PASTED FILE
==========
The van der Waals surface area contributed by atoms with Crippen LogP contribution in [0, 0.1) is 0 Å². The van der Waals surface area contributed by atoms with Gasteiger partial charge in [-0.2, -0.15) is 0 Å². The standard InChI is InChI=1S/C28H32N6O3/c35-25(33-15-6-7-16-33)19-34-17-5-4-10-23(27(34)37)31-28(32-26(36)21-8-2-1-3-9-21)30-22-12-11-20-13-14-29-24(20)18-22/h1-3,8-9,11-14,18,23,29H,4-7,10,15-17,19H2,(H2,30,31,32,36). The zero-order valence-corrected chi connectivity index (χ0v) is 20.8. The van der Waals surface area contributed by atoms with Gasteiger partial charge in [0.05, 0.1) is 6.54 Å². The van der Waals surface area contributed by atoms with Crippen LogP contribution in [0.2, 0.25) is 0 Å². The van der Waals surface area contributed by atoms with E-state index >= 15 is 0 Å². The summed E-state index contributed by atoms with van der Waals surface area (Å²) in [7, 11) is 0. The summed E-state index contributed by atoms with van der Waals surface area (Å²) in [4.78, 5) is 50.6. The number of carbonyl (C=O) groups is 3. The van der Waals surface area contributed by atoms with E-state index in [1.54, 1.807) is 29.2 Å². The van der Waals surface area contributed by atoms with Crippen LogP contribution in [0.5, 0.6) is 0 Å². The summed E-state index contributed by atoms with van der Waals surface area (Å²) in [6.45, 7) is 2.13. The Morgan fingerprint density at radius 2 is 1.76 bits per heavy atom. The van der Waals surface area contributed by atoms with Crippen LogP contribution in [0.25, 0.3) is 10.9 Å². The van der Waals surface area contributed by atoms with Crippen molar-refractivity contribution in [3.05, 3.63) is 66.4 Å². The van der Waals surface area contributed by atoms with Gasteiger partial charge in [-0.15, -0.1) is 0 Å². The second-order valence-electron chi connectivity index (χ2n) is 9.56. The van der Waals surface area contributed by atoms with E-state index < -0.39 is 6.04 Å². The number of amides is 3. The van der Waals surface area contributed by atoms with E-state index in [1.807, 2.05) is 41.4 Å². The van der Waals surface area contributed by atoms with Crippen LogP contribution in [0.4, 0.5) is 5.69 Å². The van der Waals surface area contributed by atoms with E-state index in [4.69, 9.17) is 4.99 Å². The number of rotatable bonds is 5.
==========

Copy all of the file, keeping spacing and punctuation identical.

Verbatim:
The van der Waals surface area contributed by atoms with Crippen LogP contribution in [0, 0.1) is 0 Å². The van der Waals surface area contributed by atoms with Gasteiger partial charge in [-0.2, -0.15) is 0 Å². The standard InChI is InChI=1S/C28H32N6O3/c35-25(33-15-6-7-16-33)19-34-17-5-4-10-23(27(34)37)31-28(32-26(36)21-8-2-1-3-9-21)30-22-12-11-20-13-14-29-24(20)18-22/h1-3,8-9,11-14,18,23,29H,4-7,10,15-17,19H2,(H2,30,31,32,36). The zero-order valence-corrected chi connectivity index (χ0v) is 20.8. The van der Waals surface area contributed by atoms with Gasteiger partial charge in [0.05, 0.1) is 6.54 Å². The van der Waals surface area contributed by atoms with Crippen LogP contribution in [0.2, 0.25) is 0 Å². The van der Waals surface area contributed by atoms with E-state index >= 15 is 0 Å². The summed E-state index contributed by atoms with van der Waals surface area (Å²) in [7, 11) is 0. The summed E-state index contributed by atoms with van der Waals surface area (Å²) in [4.78, 5) is 50.6. The number of carbonyl (C=O) groups is 3. The van der Waals surface area contributed by atoms with E-state index in [1.54, 1.807) is 29.2 Å². The van der Waals surface area contributed by atoms with Crippen LogP contribution in [0.5, 0.6) is 0 Å². The summed E-state index contributed by atoms with van der Waals surface area (Å²) in [6.45, 7) is 2.13. The Morgan fingerprint density at radius 2 is 1.76 bits per heavy atom. The van der Waals surface area contributed by atoms with Crippen LogP contribution in [0.25, 0.3) is 10.9 Å². The van der Waals surface area contributed by atoms with Crippen molar-refractivity contribution in [3.05, 3.63) is 66.4 Å². The van der Waals surface area contributed by atoms with Gasteiger partial charge in [-0.15, -0.1) is 0 Å². The second-order valence-electron chi connectivity index (χ2n) is 9.56. The van der Waals surface area contributed by atoms with E-state index < -0.39 is 6.04 Å². The number of amides is 3. The van der Waals surface area contributed by atoms with E-state index in [1.807, 2.05) is 41.4 Å². The van der Waals surface area contributed by atoms with Crippen LogP contribution in [0.4, 0.5) is 5.69 Å². The van der Waals surface area contributed by atoms with E-state index in [4.69, 9.17) is 4.99 Å². The number of rotatable bonds is 5.